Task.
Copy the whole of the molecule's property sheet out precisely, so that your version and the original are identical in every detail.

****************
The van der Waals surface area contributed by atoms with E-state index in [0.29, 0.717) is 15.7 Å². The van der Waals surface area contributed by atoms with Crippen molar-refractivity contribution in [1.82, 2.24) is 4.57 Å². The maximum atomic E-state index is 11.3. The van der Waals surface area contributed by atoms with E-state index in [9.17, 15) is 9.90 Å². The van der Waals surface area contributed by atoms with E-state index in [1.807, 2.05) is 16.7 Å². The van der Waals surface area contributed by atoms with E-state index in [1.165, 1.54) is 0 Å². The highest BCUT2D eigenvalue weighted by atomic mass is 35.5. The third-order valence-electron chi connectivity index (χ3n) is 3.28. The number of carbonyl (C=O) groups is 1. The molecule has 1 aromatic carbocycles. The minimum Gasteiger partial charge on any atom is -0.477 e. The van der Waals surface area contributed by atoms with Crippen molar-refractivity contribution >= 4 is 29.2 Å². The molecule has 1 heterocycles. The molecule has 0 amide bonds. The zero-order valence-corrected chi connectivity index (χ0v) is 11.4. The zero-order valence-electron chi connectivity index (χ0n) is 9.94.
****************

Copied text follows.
The van der Waals surface area contributed by atoms with E-state index in [0.29, 0.717) is 15.7 Å². The van der Waals surface area contributed by atoms with Crippen molar-refractivity contribution in [1.82, 2.24) is 4.57 Å². The maximum atomic E-state index is 11.3. The van der Waals surface area contributed by atoms with E-state index in [9.17, 15) is 9.90 Å². The van der Waals surface area contributed by atoms with E-state index in [1.807, 2.05) is 16.7 Å². The van der Waals surface area contributed by atoms with E-state index in [1.165, 1.54) is 0 Å². The highest BCUT2D eigenvalue weighted by atomic mass is 35.5. The third-order valence-electron chi connectivity index (χ3n) is 3.28. The number of carbonyl (C=O) groups is 1. The molecule has 1 aromatic carbocycles. The minimum Gasteiger partial charge on any atom is -0.477 e. The van der Waals surface area contributed by atoms with Crippen molar-refractivity contribution >= 4 is 29.2 Å². The molecule has 1 heterocycles. The molecule has 0 amide bonds. The zero-order valence-corrected chi connectivity index (χ0v) is 11.4. The zero-order valence-electron chi connectivity index (χ0n) is 9.94.